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Tap into the Made-in-the-USA Revival
By Christopher Ruvo

HomemakersDistributor Linda Martinelli calls it a “new phenomenon.” Over the past year, a growing number of customers have demanded that the apparel they buy from Martinelli carry a Made-in-the-USA label. While American-made clothing still comprises a small portion of Martinelli’s apparel sales, the percentage is growing, a trend she expects to continue. “I think with the political climate and the job market right now, more people are ready to take a stand to support American production,” says Martinelli, owner of Proforma Graphic Printsource (asi/300143) in Corona, CA. “Customers feel really good buying American.”

Neither Martinelli nor anyone else disputes that apparel cut and sewn in foreign mills overwhelmingly dominates – and will continue to dominate – apparel sales in the U.S. Still, there is a market for American-made clothing, and a growing one at that. Plus, U.S. manufacturing is already exhibiting promising growth; the Institute for Supply Management reported in August that domestic manufacturing expanded for the 25th consecutive month. “More and more people are seeing the value in Made-in-the-USA,” says Howard Levine, president of Alliance Graphics (asi/117905) in Berkley, CA.

The leading customers for Made-in-America clothing are ones you might expect: unions, firefighters, police and governmental agencies. But All USA Clothing, a distributor based in West Bloomfield, MI, also sells to businesses and universities that desire the quality of domestic workmanship and the sense that they’re supporting American workers, says Vice President Emma Zerkel. That same patriotic sentiment and quest for quality has compelled resorts, casinos, banks, medical facilities, credit unions and manufacturers to buy USA from Martinelli. Consider, too, that Arcanaum, OH-based All American Clothing – the name says what it manufactures and sells – has found success selling to consumers via its website and to trade businesses, such as plumbers, electricians and builders. “Our revenue increased 65% last year, and this year we’ve seen even higher percentage growth so far,” says owner Lawson Nickol.

Of course, the reality remains that labor costs make it more expensive to produce apparel in the United States. “For a lot of companies it really comes down to price in a tough economy,” says John Resnick, a partner with Proforma Printing & Promotion (asi/300271) in Boston. “We’d like to sell more USA products and apparel, but until they can be produced at a more reasonable rate, it will be difficult.”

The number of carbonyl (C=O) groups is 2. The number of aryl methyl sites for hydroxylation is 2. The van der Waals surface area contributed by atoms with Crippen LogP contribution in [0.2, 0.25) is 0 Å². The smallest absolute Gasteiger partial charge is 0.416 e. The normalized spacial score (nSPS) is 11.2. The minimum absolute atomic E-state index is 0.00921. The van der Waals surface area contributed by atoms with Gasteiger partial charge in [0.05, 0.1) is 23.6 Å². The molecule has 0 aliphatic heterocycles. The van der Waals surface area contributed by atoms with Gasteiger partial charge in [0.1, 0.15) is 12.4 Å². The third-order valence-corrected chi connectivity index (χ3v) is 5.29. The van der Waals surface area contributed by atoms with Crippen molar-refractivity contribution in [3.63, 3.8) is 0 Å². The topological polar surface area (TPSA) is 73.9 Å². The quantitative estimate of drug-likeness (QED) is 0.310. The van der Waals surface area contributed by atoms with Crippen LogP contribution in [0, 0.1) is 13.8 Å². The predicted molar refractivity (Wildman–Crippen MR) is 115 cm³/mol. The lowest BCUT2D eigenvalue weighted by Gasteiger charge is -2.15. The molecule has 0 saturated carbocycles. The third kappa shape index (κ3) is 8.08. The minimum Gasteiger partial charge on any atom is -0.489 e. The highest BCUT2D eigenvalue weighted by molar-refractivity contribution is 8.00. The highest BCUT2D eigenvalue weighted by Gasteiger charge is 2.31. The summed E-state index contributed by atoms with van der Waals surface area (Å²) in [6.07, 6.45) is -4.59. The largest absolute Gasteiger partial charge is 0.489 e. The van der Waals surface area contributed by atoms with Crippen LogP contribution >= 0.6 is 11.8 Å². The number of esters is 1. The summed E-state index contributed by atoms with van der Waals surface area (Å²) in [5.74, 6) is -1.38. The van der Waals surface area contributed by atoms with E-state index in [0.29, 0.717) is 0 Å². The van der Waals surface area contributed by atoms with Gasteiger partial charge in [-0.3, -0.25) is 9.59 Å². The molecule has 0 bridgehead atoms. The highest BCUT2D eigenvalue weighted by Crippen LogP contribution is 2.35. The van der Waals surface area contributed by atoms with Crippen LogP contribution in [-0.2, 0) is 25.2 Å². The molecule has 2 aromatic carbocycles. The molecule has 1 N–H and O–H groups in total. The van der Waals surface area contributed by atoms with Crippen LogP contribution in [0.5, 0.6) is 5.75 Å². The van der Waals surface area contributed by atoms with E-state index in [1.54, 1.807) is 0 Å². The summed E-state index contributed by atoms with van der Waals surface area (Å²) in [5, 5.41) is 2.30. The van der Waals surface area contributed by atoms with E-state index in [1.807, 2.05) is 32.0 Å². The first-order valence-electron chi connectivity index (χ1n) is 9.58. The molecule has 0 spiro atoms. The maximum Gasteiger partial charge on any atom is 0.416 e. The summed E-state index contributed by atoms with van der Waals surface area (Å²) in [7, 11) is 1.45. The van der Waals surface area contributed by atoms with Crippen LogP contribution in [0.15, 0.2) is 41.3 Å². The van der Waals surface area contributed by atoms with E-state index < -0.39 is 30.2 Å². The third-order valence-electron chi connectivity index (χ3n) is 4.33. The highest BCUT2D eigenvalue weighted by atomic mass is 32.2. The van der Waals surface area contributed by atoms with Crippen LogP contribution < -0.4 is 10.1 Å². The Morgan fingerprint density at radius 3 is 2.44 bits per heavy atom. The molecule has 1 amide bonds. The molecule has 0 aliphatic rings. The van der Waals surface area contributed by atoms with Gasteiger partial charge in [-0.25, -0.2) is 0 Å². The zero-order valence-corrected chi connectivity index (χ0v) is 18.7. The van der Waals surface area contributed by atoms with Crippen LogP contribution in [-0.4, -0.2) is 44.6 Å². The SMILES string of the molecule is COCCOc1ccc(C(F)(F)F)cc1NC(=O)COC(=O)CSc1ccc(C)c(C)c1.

But the price difference may not be as great as you think. Phoenix Textile & Apparel Mills (asi/77963) in Middlebourne, WV, has been in business for 43 years. Business has been strong for the supplier, which cuts, sews and dyes polo shirts from scratch. “We’re hugely competitive with China,” says CEO Harry Candland. “When you factor in freight costs, duties and the time it takes to get the apparel over here, it’s not as cheap or beneficial as you may think.” Rising labor costs in China will continue to narrow that gap.

Regardless, when it comes to pitching Made-in-the-USA, distributors should take the discussion away from price and onto product quality and patriotism. “Being competitive isn’t about a race to the bottom,” says Levine. “You can emphasize how buying American is good for the economy and how it keeps jobs here.” Additionally, Zerkel tells clients how having American-made clothing can help them build positive cachet with intended audiences. If a client is giving away T-shirts at a trade show, the packaging and labels on the shirts should clearly emphasize they were produced in the States; the client can even include a little note saying why they bought American. No doubt end-users will take notice.

Buying American on custom orders presents advantages too, including lower minimums, increased control, faster turnaround times and manufacturers who partner with you, says Zerkel. Customs snafus and tariff markups can also be avoided. “Whenever there’s a shortage, we can turn a manufacturing and selling team much quicker and have product it back in stock much quicker than some of the major people that are producing off-shore,” says Ray Hughes, head of distributor relations for American Apparel (asi/35297), which famously produces its wares in downtown Los Angeles.

When it comes to stock, however, Martinelli voices the struggles of many distributors when she notes that the breadth of U.S.-made apparel and products pales compared to what’s available from overseas. “It can be inordinately time-consuming to find what you’re looking for,” she says, “and there still may not be a supplier who has what you need.”

Despite the challenges, Zerkel says she’ll always sell USA-made because she believes it’s the right thing to do. “We’re in Michigan, and we saw what happened with the auto industry and what that did to cities and families,” she said. “I would hate to think we stopped supporting a manufacturer and everyone in that city suffered.” Of course, she notes, selling American also makes sense from a business perspective: Zerkel is a strong player in a niche market that just may be on the up. “When the whole ‘green’ apparel thing became popular, I never heard people say, ‘It has to be green or I won’t buy it,’ ” says Martinelli. “But now, more and more, I’m hearing them say, ‘If it’s not made here, I don’t want it.’”

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